TIP #1: There are 2 separate museums that comprise of the Capitoline. As you arrive at Capitoline Square, you have to enter through at the right hand building.

TIP#2: Be careful because when you go to the Cafe there, you have exited the museum (we learned this as a staff member asked for our ticket when we entered... And all we had to show was our Roma Passes and an explanation that we had just exited a few minutes prior without realizing it.

TIP #3: There is only ONE entrance to the museums. In order to get to the left side, there is an underground floor that connects two.

Yes, these tips are based on our own mistakes. We exited the museum twice and has to explain ourselves twice. The attempt to get to the left half of the museums must have been a common mistake because they just let us back in no problem. 

I would highly suggest the second part of the museums. Sounds bad, but they must make you go through the first part initially so that they are not skipped. The second half is where it's at.

Not only was it our first glimpse of the awe-inspiring sculptures of the Italian renaissance, but you also get an amazing view of the Roman Forum from a distance.

Elaborate busts

Romulus and Remus, founders of Rome

I swear I respected the art...
High-fiving Constantine
Overall this was a good museum. I'm sure we would have appreciated it more without the jetlag haze, so I would suggest not doing Colosseum + Roman Forum + Capitoline Museums not being done on the first day of your trip!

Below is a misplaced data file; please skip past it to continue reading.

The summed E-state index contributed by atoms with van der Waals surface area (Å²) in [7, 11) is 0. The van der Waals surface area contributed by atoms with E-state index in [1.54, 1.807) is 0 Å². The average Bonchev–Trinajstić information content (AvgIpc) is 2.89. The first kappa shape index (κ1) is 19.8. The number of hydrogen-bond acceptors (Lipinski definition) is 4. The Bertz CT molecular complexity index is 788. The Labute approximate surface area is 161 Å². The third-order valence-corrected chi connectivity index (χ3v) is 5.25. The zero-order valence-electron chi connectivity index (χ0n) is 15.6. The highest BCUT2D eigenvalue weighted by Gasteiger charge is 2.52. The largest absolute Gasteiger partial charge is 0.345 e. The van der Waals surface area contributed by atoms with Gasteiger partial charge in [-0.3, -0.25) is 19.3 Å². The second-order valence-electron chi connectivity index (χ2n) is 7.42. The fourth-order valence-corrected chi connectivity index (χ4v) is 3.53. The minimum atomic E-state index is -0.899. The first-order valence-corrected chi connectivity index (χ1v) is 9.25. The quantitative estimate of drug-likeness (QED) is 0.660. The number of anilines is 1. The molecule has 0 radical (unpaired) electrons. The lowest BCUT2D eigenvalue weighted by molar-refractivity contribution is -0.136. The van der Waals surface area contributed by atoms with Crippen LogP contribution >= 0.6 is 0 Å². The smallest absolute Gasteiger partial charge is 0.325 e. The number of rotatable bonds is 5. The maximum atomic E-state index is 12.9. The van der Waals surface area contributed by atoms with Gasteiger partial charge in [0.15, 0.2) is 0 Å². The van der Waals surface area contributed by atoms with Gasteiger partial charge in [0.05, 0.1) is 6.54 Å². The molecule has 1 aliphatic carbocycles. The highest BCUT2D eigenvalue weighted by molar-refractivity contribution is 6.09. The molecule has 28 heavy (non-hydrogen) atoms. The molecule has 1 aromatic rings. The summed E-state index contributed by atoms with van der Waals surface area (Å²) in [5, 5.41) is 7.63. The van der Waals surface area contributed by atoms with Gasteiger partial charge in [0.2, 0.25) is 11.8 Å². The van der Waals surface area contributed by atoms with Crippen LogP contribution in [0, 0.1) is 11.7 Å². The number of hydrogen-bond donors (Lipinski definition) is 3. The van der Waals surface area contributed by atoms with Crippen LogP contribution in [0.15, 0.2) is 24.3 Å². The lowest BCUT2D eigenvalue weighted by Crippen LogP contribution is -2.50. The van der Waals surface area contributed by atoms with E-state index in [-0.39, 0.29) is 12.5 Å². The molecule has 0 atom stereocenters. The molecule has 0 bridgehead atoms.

Italy Trip: Galleria Borghese Art Lesson

I may be forever biased because this was my first course in any art piece, but this was definitely my favorite art museum of Roma. Because of the required reservations, there are only about 350 people in the building at once. This allows you to enjoy pieces without being herded and shoved around (as I experienced in the Vatican Museums... More on that later).
Beautiful facade; it looks smaller than it is in person! 
Getting there was an adventure on its own. 

TIP #1: It is required to make reservation to this place at least days in advance.Have the place you're staying book the reservation for you (saves the international calling fee). They'll provide you with a booking number that you give at the Galleria to confirm.

We got off the Metro in a place that didn't at all look like the entrance to a museum. 

TIP #2: The VILLA Borghese is the name of the entire grounds (which includes horseback riding, a zoo, numerous museums, and an expanse of green grass for picnicking). Keep this in mind and leave AT LEAST 45 minutes to find the place.

Errol and I got horribly lost because we exited the metro at the galoppatoio (Italian for "gallup"). It took us asking 4 different people in the rain, "Dov'e' la Galleria Borghese?".

TIP #3: Italians don't give good directions.

TIP #4: Don't ask a question in Italian if you can't understand the answer in Italian.

Unfortunately I couldn't tell you how to properly get there without walking through horse sh*t, but here's a map!